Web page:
Kampala: Despite a tough business environment characterised by high inflation and a volatile exchange regime, car sales across East Africa experienced an upsurge, according to data obtained from the Kenya Ports Authority. Data shows the region realised a motor vehicle entry upsurge of 24.1 per cent handled through the Port of Mombasa. At least 32,388 motor vehicles rolled off the ramp at the port between January and April compared to 26,090 units in the same period last year.
Mr Gichiri Ndua, the Kenya Ports Authority managing director, said while releasing the first quarter results, the marked improvement has been a result of years of economic improvement assisted by a wider democratic space and the independence of South Sudan.
Total imports Kenya imported a total of 14,700 units in 2012 indicating a 21.5 per cent growth. According to Mr Gachiri, the number of vehicles imported by Kenyans was the highest across the Eastern Africa.
Uganda was ranked second importing 3,309 units in the 2012 first quarter indicating a percentage growth of 33.3 per cent. Political stability, especially in South Sudan and Rwanda also had a positive effect in the growth of the region’s car imports.
Rwanda’s GDP has rebounded with an average annual growth of 7 per cent since 2003 while inflation has been reduced to single digits, according to the country’s central bank.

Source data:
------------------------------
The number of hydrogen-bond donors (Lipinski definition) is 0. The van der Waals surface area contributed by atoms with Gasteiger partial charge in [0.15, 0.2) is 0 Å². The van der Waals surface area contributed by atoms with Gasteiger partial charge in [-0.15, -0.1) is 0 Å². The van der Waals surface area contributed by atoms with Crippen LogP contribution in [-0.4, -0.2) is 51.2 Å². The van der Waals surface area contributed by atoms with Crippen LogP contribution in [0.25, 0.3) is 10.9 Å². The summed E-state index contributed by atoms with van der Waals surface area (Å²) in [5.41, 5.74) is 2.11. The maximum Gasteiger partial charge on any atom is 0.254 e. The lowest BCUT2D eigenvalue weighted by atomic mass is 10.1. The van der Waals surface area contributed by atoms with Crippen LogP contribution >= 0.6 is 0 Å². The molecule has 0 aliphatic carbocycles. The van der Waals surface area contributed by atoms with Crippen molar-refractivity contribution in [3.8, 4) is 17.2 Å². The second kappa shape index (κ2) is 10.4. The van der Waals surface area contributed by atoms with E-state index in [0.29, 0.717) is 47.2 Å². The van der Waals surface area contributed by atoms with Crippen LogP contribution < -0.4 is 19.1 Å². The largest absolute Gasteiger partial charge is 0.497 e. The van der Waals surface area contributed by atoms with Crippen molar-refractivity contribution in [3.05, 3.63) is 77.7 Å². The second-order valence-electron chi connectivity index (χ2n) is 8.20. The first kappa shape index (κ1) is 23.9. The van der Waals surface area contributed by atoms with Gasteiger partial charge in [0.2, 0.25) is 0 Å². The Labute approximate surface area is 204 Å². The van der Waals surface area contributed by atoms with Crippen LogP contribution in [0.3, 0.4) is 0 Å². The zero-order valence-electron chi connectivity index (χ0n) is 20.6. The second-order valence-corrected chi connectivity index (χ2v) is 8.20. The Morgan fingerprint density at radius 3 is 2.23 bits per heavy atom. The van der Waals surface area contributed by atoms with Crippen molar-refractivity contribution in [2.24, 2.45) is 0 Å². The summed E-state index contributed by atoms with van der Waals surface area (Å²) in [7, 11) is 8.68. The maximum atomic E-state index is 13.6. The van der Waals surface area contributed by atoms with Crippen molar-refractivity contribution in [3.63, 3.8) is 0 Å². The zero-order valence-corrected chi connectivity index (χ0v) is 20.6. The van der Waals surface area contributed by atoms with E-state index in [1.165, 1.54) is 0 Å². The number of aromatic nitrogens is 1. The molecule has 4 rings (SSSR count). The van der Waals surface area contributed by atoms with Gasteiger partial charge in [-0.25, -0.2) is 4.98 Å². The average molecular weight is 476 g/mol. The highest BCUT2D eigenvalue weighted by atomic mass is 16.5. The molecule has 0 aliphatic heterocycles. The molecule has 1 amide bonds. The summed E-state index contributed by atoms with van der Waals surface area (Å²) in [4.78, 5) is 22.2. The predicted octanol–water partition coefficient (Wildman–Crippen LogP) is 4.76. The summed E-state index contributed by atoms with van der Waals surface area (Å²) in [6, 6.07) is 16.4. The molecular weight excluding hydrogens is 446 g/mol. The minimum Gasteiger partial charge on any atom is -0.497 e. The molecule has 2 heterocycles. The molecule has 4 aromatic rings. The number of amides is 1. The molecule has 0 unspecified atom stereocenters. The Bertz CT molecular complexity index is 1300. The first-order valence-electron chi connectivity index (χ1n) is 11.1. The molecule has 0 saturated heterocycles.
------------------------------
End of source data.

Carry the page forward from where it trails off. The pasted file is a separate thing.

Mr Gachiri said: “In terms of percentage growth South Sudan had accounted for the largest growth recorded in the period under review with a staggering 58.1 per cent increase. The country imported 2,307 units in 2012 up from 1,459 recorded in 2011.”
Mr Hafiz Noor Mohamed, the logistics manager at Freight Forwarders, attributed the growth to a growing middle class resulting from economic prowess in the region. “Lack of proper transport network in the region has made everyone opt for a private car as opposed to commuting,” Mr Mohamed said.
With the dollar fluctuation easing, experts believe that business people are now making up for the lost time when the dollar was not in their favour; having come down from a record high of Ksh100 to an average of Ksh 85 in Kenya while in Uganda it’s stabilising at Shs2,450 down from a high of Shs2,800.
Industry experts are hopeful that there will be a growth in imports soon.